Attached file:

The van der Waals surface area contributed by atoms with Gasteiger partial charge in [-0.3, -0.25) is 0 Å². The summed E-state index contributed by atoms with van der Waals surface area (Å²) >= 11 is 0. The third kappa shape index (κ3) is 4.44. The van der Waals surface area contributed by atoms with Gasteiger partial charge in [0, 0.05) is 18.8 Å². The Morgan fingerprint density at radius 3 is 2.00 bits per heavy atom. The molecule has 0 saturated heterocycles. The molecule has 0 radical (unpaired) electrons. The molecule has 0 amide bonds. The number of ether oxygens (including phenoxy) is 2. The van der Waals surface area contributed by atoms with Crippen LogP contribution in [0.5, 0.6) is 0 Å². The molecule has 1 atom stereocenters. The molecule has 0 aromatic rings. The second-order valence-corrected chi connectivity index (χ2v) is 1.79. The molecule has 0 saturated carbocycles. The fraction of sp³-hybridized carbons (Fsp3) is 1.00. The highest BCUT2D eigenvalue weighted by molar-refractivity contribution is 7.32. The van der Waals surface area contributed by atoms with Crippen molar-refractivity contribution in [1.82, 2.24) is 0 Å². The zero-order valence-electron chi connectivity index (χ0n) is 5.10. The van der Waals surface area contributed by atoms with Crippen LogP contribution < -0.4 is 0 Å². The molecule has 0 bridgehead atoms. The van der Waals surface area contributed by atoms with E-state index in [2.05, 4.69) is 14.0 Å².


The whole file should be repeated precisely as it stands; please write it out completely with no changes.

The van der Waals surface area contributed by atoms with Gasteiger partial charge in [-0.3, -0.25) is 0 Å². The summed E-state index contributed by atoms with van der Waals surface area (Å²) >= 11 is 0. The third kappa shape index (κ3) is 4.44. The van der Waals surface area contributed by atoms with Gasteiger partial charge in [0, 0.05) is 18.8 Å². The Morgan fingerprint density at radius 3 is 2.00 bits per heavy atom. The molecule has 0 saturated heterocycles. The molecule has 0 radical (unpaired) electrons. The molecule has 0 amide bonds. The number of ether oxygens (including phenoxy) is 2. The van der Waals surface area contributed by atoms with Crippen LogP contribution in [0.5, 0.6) is 0 Å². The molecule has 1 atom stereocenters. The molecule has 0 aromatic rings. The second-order valence-corrected chi connectivity index (χ2v) is 1.79. The molecule has 0 saturated carbocycles. The fraction of sp³-hybridized carbons (Fsp3) is 1.00. The highest BCUT2D eigenvalue weighted by molar-refractivity contribution is 7.32. The van der Waals surface area contributed by atoms with Crippen molar-refractivity contribution in [1.82, 2.24) is 0 Å². The zero-order valence-electron chi connectivity index (χ0n) is 5.10. The van der Waals surface area contributed by atoms with Crippen LogP contribution < -0.4 is 0 Å². The molecule has 0 bridgehead atoms. The van der Waals surface area contributed by atoms with E-state index in [2.05, 4.69) is 14.0 Å².